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How Asia's Ergonomic Airports Are Beating America's

Along with the internet, airline travel is probably one of the most important innovations of the 20th century. It allows ease of transportation from one part of the world to the other. But as the number of people who travel increases every year, there is a growing need for airports to innovate even further and cater to consumers. It's no longer about simply getting from one country to the other, it's all about the experience.

Clive Irving of The Daily Beast writes:

Of course, we don’t really need international polling to tell us that by world standards our [US] airports, like our roads, bridges and railroads, are crap. Anyone who covers aviation, as I do, feels the pain in a personal way: Why is the U.S. incapable of providing and running well the most basic services for one of the greatest advances in travel, the jet age, that was largely an American achievement?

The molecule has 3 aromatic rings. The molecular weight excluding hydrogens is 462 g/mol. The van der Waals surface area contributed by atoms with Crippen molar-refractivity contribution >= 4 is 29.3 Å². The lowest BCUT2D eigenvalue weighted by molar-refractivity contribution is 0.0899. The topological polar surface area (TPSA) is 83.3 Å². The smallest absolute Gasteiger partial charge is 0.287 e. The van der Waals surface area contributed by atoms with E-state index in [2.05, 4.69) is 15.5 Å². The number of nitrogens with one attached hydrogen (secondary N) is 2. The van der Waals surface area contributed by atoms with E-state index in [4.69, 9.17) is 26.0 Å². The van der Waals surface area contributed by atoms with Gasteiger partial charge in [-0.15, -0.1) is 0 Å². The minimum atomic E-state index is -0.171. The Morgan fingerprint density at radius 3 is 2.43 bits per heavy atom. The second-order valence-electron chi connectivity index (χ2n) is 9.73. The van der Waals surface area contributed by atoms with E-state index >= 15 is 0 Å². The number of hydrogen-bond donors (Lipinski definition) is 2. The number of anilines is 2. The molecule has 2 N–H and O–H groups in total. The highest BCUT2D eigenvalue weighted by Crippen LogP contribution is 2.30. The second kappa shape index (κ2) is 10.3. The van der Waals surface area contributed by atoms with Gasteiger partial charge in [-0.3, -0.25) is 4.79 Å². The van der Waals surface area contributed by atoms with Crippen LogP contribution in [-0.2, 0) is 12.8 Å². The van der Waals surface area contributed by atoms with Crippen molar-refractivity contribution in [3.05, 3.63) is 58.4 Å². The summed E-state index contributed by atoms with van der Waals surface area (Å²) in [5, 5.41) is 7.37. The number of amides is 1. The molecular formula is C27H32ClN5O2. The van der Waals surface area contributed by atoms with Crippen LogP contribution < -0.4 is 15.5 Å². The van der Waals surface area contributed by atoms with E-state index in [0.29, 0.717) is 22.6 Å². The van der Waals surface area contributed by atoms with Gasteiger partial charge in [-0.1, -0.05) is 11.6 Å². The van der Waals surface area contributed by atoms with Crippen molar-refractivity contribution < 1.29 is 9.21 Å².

Just take a flight from any of the New York area main airports to airports in Asia and you journey from chaos and dilapidation into what seems like another century.

Do you feel the same way?

(Image credit: Elizabeth Brockway/The Daily Beast)

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They create airports out of previously underutilized land, we have to build them (for the most part) in areas constrained by centuries old existing infrastructure.
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Back in 2004 I was in Seoul's airport and it was like being in another world. Spotlessly clean, and free carts to tote your luggage, plus polite people. This, as opposed to Houston Intercontinental Airport (I refuse to call it Bush), which is filthy and charges you for everything except breathing and they're probably working on that.
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